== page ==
Ms Strurgeon is playing a long game. Her predecessor, in his cups after the emphatic win for the "No" campaign in the referendum, said that the matter was settled for a "generation". Then something remarkable happened. The "45" - as they christened themselves - instead of fading away got a new strength from somewhere. They focused not directly on Independence, per se, but on the Westminster elite who - as they saw it - conspired to deny them. Labour were the main casualties of this though the Liberal Democrats seem to have been mortally wounded in Scotland as well.

Electoral Reform

Scots in large numbers flooded to join the SNP. And the polls moved so emphatically in the Party's direction that a near wipe out for Labour and the LibDems seems likely at the General Election. With the First Past the Post (FPTP) voting system there is a breakthrough zone at which under-representation becomes over-representation. The SNP has passed this comfortably in the polls and they could have as many as 50 MPs (out of 59) for just under 50% of the vote. 

Meanwhile down South we have UKIP likely to get 10-15% of the English vote but no more than one or two MPs. The Greens will be similiarly grossly under-represented in Parliament. About the only issue on my I agree with Nigel Farage is electoral reform. FPTP is simply undemocratic. Which is why it is not used in Scotland, a Northern Ireland or Wales for their own legislatures. And why it's not used for the European Parliament elections either.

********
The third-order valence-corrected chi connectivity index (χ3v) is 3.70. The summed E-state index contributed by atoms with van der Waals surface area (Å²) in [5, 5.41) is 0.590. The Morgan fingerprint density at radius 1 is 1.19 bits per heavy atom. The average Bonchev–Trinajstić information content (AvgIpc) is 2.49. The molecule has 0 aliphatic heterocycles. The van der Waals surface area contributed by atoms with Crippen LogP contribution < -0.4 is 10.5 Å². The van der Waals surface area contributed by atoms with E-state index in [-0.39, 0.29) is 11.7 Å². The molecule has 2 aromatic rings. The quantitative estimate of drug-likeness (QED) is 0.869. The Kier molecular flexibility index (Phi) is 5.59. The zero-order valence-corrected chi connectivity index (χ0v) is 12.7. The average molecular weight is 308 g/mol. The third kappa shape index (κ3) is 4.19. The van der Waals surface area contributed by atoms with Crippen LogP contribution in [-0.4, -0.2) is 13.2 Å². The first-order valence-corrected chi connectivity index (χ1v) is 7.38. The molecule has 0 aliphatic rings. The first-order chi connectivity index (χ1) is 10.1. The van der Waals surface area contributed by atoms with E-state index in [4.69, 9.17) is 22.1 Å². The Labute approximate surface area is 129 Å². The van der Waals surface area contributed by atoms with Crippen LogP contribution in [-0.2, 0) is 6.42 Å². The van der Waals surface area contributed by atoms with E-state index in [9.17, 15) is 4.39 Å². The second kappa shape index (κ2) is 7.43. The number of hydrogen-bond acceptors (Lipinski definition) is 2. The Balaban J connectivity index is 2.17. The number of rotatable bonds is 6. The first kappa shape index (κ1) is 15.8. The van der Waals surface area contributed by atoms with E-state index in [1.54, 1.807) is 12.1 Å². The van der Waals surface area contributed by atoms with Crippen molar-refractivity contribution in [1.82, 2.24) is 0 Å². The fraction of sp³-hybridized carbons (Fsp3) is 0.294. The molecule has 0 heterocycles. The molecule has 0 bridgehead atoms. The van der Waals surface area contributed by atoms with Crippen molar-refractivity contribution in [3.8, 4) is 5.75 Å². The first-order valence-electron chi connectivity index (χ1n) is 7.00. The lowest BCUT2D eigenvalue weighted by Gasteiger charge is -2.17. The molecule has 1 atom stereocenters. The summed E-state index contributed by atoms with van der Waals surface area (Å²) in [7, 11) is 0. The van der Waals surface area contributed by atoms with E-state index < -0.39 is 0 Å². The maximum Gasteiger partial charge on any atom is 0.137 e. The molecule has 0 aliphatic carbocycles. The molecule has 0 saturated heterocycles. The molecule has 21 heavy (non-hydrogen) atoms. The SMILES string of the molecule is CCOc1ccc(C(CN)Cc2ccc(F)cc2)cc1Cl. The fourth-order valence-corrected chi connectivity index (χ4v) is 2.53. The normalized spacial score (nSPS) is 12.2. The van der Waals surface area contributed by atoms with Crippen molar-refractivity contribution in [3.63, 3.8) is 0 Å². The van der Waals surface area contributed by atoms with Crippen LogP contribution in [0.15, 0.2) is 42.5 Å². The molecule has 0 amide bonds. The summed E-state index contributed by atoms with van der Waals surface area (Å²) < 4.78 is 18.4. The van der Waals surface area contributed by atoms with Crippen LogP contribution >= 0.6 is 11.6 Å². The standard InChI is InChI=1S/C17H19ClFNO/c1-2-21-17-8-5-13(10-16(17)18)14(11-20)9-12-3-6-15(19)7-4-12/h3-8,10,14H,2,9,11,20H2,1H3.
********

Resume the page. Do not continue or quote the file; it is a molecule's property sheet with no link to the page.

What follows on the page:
One thing that might happen after the election is a demand for PR. A multi-party system, which we now have, requires a fair voting system. The SNP should not have 85% of the seats for 50% of the vote. And UKIP should not have perhaps less than 1% of the seats for maybe 15% of the vote. 

The Media

Ed Miliband did pretty well in the debate - no gaffes and an engagingly strong performance. Theost debate polls, though they varied a bit, confirmed this. So what about The Sun and the Daily Telegraph front pages ?

It's hard to be sanguine about this sort of thing. It brings the media into disrepute when to large circulation newspapers lie so outrageously. It won't, sadly, be a one off! 

Thursday, April 02, 2015

For me Tactical voting in Twickenham this time around won’t do!

In the first General Election of 1974 the Liberal Party gained 19.3% of the vote – their highest since Lloyd George in 1929. But they only won 14 seats – a hugely disproportionate number. Over the next five elections they ( and their successors) ranged from 13.8% (1979) to 25.4% (1983) but their seat total never exceeded the 23 they secured in 1983. Then, in 1997, a breakthrough occurred. Although in that Labour landslide year the (now) Liberal Democrats vote fell to 16.8% they more than doubled their seats to 46 – and this was to rise to 62 in 2005 against 22% of the vote that year. What was happening?

The answer to the question as to how the LibDems improved their seat numbers even though their percentage of the votes only went up a few percentage points is twofold. Firstly excellent organisation on the ground. Second tactical voting.


Percentage votes: